“By only their 14th week, children can distinguish their mother’s footsteps from anyone else’s, and discriminate between their mother’s voice and a stranger’s… At the beach on any given day, we can see a man or woman lying in the sand… listening to the whoosh of waves and the easy hush of wind, smiling like a baby…”

“Music in its most primodial form links our brain to vibrations we experienced as babies that have both long- and short-term effect on our brains’ circuitry.  The core characteristics of music – rhythm, harmony, synchrony, resonance, and dissonance – can affect frequencies in our brain and extend their influence on our hormones, neurotransmitters, and essential enzymes, and can ultimately affect our focus, feelings, moods, motivation” and more. [FN2]

Music Therapy Saves Preemies

Joanne Loewy Sings to BabyDr. Joanne Loewy, Director of the Louis Armstrong Center for Music and Medicine at New York’s Beth Israel Hospital, saves lives of premature babies (and other patients) using music to replicate the auditory environment in the womb. I haven’t asked Dr. Loewy about choirs, but to me this work says worlds about what singing can do to regulate the physiology and thus the brains of kids.   Dr. Loewy sings to a newborn, above. [FN 3]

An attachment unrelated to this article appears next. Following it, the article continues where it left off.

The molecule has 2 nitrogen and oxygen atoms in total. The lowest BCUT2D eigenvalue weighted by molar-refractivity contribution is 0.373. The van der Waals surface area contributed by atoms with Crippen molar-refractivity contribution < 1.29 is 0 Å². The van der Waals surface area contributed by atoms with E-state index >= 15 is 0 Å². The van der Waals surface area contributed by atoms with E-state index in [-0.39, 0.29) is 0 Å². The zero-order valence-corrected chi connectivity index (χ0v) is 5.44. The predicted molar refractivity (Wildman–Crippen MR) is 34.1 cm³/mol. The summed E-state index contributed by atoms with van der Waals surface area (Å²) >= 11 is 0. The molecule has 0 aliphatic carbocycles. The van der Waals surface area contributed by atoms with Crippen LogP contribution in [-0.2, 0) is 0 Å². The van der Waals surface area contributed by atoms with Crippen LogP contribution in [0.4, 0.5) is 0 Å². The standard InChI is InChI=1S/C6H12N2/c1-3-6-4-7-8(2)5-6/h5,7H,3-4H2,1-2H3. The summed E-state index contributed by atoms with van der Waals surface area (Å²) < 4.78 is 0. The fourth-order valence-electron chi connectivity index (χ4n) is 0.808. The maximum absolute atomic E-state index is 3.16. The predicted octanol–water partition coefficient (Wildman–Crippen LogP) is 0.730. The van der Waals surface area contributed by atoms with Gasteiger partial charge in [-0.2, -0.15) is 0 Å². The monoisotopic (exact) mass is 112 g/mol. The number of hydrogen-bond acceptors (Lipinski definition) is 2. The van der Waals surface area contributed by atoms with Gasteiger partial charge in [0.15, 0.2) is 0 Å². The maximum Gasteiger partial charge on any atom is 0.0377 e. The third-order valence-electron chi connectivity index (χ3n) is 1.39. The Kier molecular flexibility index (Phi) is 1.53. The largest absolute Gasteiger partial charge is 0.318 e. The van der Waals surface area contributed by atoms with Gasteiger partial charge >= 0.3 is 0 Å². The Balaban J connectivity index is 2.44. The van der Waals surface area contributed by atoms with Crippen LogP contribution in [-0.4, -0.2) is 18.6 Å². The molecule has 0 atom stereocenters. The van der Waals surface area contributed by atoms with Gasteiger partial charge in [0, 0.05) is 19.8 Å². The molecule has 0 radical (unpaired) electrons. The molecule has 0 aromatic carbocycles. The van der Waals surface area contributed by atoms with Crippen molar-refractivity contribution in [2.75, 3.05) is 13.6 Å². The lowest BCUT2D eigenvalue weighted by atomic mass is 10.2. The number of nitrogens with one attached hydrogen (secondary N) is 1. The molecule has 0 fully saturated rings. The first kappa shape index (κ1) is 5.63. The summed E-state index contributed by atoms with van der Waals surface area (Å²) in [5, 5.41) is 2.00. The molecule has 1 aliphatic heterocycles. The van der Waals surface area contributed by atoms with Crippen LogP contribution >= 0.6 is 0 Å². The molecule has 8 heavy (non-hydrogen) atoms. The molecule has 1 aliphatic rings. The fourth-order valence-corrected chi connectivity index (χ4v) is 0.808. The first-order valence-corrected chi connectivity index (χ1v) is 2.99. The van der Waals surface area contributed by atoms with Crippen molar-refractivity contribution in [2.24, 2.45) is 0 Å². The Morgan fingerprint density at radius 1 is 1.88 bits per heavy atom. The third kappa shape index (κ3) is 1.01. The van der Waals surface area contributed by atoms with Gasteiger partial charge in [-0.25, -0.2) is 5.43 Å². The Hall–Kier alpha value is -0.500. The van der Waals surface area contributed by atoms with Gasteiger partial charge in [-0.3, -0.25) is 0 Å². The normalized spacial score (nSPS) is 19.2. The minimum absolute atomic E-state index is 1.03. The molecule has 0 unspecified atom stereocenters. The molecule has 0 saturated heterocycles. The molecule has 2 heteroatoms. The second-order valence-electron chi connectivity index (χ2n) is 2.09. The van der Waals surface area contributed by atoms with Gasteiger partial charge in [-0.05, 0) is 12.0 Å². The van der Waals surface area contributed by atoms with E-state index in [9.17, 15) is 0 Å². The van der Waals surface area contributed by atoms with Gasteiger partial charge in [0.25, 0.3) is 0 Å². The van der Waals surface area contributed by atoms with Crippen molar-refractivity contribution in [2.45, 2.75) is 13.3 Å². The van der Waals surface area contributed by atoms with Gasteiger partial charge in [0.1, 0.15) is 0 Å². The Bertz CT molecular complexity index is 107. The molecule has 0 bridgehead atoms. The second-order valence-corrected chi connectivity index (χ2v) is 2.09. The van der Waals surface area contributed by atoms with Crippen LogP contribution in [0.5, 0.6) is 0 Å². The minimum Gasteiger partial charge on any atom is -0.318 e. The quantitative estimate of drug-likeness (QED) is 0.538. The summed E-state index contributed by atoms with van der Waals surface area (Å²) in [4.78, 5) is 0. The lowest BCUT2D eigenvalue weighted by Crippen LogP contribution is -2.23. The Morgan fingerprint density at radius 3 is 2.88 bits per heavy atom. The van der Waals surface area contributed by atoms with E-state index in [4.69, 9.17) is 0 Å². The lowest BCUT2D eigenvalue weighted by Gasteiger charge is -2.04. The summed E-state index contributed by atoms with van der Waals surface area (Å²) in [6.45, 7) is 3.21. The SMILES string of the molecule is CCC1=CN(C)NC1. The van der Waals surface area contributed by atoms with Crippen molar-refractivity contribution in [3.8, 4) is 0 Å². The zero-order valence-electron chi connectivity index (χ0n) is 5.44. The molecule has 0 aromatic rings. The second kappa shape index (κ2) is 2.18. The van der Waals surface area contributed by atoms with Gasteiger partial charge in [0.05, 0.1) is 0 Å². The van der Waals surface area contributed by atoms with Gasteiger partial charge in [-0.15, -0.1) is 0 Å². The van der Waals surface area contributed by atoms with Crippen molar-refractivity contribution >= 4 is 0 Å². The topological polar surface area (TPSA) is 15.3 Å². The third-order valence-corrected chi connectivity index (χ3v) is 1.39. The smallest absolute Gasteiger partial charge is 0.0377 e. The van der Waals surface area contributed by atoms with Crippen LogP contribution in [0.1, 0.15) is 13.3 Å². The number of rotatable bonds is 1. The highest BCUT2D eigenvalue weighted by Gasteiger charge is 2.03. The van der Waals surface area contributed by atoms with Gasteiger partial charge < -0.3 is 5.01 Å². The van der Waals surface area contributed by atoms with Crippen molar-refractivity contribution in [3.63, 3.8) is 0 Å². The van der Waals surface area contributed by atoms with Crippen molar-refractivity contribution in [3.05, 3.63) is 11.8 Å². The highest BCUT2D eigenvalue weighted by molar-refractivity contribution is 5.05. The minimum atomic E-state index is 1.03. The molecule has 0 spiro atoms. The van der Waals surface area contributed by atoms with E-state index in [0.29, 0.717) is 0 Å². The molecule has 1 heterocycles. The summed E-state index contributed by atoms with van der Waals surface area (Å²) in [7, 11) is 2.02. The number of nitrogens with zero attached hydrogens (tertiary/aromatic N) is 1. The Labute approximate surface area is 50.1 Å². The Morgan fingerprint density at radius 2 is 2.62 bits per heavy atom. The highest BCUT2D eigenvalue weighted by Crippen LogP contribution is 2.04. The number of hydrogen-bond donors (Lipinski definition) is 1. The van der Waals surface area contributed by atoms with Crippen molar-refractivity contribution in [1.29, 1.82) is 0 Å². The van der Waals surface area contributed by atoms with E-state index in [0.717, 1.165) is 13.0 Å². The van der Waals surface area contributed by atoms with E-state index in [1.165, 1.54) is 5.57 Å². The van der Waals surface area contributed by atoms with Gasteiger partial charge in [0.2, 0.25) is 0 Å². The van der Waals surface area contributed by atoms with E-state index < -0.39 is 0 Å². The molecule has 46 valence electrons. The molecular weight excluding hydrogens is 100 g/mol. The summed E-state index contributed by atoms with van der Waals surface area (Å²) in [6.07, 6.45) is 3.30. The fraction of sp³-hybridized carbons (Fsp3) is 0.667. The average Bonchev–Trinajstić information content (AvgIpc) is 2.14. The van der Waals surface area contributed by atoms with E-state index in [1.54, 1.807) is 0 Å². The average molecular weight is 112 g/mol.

I first met Dr. Loewy by email shortly after the Beth Israel team she heads published a major study on medical music therapy for preemies  on  April 15, 2013.  First off, I was blown away to learn there exists a Louis Armstrong Center for Music and Medicine  at the top hospital in New York City.  It’s official: music is essential to humans!  [FN4]